Make sure that the flight dates and the hotel booking dates matches because the Visa Centre staff will check this information strictly.
If applicants can’t provide the hotel reservation, instead of staying at friend’s, relative’s place during holiday in china. Please provide the invitation letter and the inviter’s Chinese ID (front &back) copy or foreigner’s residence permit and passport copy .
The invitation letter should contain:
(1) Information of the applicant: Name, gender, date of birth, passport number and etc.
(2) Details of planned visit: arrival & departure date, tourism destination, expenditure arrangement and etc.
(3) Information of inviter: Inviter’s name, contact number, address, inviter’s signature and etc.

Where to apply for a Chinese Visa?

To apply for a Chinese Visa, you should go to the Chinese Visa Application Service Centre in Tokyo (not in the Chinese Embassy).
Address: 8th floor, Kamiyacho Prime Place, 4-1-17, Toranomon, Minato-ku, Tokyo
Please note that it’s closed on Saturdays, Sundays and Public Holidays.
Business Hours:
– Submission of applications: 9:00 to 15:00
– Payment and collection: 9:00 to 16:00

For more details about the Visa Centre, check this link.

When you go there to submit the application

  1. Make sure you have your passport, application form and all the required documents.
  2. Get a queue number from the staff in the front desk.
  3. Wait for your number to be called.
  4. When your number is called, submit the documents.
    The staff will give you a Pickup Form indicating the visa application fee and the day when your passport (with Chinese Visa) will be available for collection.

When you go there to collect your passport with Chinese Visa

  1. Make sure you have your Pickup Form with you. Also make sure you have the payment for the application fee.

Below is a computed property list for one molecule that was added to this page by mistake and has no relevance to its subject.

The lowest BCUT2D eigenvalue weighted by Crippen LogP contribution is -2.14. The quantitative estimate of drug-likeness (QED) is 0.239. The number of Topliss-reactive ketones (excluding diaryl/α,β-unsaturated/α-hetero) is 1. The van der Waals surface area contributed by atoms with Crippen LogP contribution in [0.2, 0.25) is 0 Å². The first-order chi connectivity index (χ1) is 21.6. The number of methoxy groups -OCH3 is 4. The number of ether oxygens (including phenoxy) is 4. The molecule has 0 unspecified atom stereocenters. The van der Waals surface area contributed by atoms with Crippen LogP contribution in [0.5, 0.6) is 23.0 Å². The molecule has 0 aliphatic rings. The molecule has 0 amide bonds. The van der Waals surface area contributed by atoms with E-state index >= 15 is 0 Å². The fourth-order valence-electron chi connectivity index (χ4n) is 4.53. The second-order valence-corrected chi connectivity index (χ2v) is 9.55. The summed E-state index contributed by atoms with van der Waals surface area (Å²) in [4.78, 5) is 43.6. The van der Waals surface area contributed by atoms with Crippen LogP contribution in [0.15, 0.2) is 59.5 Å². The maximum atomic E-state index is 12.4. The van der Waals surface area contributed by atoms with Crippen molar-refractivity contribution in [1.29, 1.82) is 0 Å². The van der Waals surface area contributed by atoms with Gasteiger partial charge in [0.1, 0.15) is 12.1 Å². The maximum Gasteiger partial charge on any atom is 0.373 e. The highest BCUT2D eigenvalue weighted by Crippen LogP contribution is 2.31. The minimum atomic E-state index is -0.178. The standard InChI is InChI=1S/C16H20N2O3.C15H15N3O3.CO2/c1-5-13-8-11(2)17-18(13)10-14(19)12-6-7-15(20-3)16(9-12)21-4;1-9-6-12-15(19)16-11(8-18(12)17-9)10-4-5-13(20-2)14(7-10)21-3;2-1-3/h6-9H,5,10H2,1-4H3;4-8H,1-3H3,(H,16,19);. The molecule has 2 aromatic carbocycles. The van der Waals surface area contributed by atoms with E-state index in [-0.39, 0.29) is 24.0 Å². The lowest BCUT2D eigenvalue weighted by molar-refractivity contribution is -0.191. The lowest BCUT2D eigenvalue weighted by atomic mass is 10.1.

2. Get a queue number from the staff in the front desk.
  3. Wait for your number to be called.
  4. When your number is called, get your passport (hopefully with the Chinese Visa on it).

Additional Things to Know

  • The Visa Centre has a photo booth in case you need one for the passport photo. Last time I was there, it costs 800 yen.
  • The Visa Centre also has photocopying machines and personal computers connected to the internet which you can use to copy or print your hotel booking, flight itinerary and previous Chinese visa.

Japan: Shibuya Halloween Parade 2017

The Shibuya Halloween “Parade” is an unofficial event which occurs during the Halloween nights near Shibuya Crossing. This event showcase the gathering of people wearing Halloween costumes and cosplay outfits.

This year, since I work around Shibuya area, I decided to take some pictures of people in costumes before I go home.

There were a lot of people (both in costumes and not) but you can still feel that the whole place was safe because there were also a lot of police maintaining the peace and order.

Overall, the event was really nice and I will probably take pictures next year if I’m still here in Japan.

Japan Adventure: Climbing Mt. Fuji